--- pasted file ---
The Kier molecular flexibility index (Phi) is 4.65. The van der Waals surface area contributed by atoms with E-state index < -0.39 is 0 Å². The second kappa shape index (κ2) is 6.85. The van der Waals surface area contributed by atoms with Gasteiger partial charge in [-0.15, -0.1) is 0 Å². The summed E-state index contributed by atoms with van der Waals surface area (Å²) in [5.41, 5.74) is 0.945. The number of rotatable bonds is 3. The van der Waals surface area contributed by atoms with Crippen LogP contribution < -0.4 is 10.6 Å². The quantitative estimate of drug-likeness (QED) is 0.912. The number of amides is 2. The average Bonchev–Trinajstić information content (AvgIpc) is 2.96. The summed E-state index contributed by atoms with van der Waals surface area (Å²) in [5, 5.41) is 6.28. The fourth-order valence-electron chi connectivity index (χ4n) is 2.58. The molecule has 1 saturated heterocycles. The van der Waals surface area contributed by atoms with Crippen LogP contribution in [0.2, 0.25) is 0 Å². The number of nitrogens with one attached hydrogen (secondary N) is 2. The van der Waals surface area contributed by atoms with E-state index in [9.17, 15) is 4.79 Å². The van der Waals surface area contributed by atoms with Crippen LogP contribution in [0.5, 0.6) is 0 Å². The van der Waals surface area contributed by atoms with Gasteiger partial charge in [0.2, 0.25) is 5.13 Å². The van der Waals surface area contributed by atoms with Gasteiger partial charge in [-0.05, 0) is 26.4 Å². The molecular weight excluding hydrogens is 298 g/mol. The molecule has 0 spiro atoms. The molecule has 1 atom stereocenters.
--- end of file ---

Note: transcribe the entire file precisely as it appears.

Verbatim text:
The Kier molecular flexibility index (Phi) is 4.65. The van der Waals surface area contributed by atoms with E-state index < -0.39 is 0 Å². The second kappa shape index (κ2) is 6.85. The van der Waals surface area contributed by atoms with Gasteiger partial charge in [-0.15, -0.1) is 0 Å². The summed E-state index contributed by atoms with van der Waals surface area (Å²) in [5.41, 5.74) is 0.945. The number of rotatable bonds is 3. The van der Waals surface area contributed by atoms with Crippen LogP contribution < -0.4 is 10.6 Å². The quantitative estimate of drug-likeness (QED) is 0.912. The number of amides is 2. The average Bonchev–Trinajstić information content (AvgIpc) is 2.96. The summed E-state index contributed by atoms with van der Waals surface area (Å²) in [5, 5.41) is 6.28. The fourth-order valence-electron chi connectivity index (χ4n) is 2.58. The molecule has 1 saturated heterocycles. The van der Waals surface area contributed by atoms with Crippen LogP contribution in [0.2, 0.25) is 0 Å². The number of nitrogens with one attached hydrogen (secondary N) is 2. The van der Waals surface area contributed by atoms with E-state index in [9.17, 15) is 4.79 Å². The van der Waals surface area contributed by atoms with Crippen LogP contribution in [0.5, 0.6) is 0 Å². The van der Waals surface area contributed by atoms with Gasteiger partial charge in [0.2, 0.25) is 5.13 Å². The van der Waals surface area contributed by atoms with Gasteiger partial charge in [-0.05, 0) is 26.4 Å². The molecular weight excluding hydrogens is 298 g/mol. The molecule has 0 spiro atoms. The molecule has 1 atom stereocenters.